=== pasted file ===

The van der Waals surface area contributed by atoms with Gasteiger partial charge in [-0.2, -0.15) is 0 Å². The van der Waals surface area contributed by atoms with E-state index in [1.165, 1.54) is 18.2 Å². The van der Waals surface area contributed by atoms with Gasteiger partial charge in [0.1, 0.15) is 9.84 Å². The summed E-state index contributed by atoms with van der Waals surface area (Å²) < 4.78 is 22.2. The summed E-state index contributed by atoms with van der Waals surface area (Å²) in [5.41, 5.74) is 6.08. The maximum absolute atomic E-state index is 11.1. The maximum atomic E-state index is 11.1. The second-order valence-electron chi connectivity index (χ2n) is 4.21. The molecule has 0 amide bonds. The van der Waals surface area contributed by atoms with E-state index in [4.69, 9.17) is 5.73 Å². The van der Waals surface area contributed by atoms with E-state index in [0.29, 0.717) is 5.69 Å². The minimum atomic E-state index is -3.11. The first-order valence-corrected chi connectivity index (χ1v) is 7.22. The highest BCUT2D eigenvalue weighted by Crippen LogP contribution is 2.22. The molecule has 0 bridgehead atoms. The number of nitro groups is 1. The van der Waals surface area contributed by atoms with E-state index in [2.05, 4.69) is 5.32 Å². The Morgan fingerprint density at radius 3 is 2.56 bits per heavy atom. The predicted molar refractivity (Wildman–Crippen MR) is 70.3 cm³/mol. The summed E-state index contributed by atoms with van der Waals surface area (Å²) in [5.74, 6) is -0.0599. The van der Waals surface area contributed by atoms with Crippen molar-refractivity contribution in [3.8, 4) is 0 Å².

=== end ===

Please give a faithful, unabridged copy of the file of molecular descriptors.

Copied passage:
The van der Waals surface area contributed by atoms with Gasteiger partial charge in [-0.2, -0.15) is 0 Å². The van der Waals surface area contributed by atoms with E-state index in [1.165, 1.54) is 18.2 Å². The van der Waals surface area contributed by atoms with Gasteiger partial charge in [0.1, 0.15) is 9.84 Å². The summed E-state index contributed by atoms with van der Waals surface area (Å²) < 4.78 is 22.2. The summed E-state index contributed by atoms with van der Waals surface area (Å²) in [5.41, 5.74) is 6.08. The maximum absolute atomic E-state index is 11.1. The maximum atomic E-state index is 11.1. The second-order valence-electron chi connectivity index (χ2n) is 4.21. The molecule has 0 amide bonds. The van der Waals surface area contributed by atoms with E-state index in [4.69, 9.17) is 5.73 Å². The van der Waals surface area contributed by atoms with E-state index in [0.29, 0.717) is 5.69 Å². The minimum atomic E-state index is -3.11. The first-order valence-corrected chi connectivity index (χ1v) is 7.22. The highest BCUT2D eigenvalue weighted by Crippen LogP contribution is 2.22. The molecule has 0 bridgehead atoms. The number of nitro groups is 1. The van der Waals surface area contributed by atoms with E-state index in [2.05, 4.69) is 5.32 Å². The Morgan fingerprint density at radius 3 is 2.56 bits per heavy atom. The predicted molar refractivity (Wildman–Crippen MR) is 70.3 cm³/mol. The summed E-state index contributed by atoms with van der Waals surface area (Å²) in [5.74, 6) is -0.0599. The van der Waals surface area contributed by atoms with Crippen molar-refractivity contribution in [3.8, 4) is 0 Å².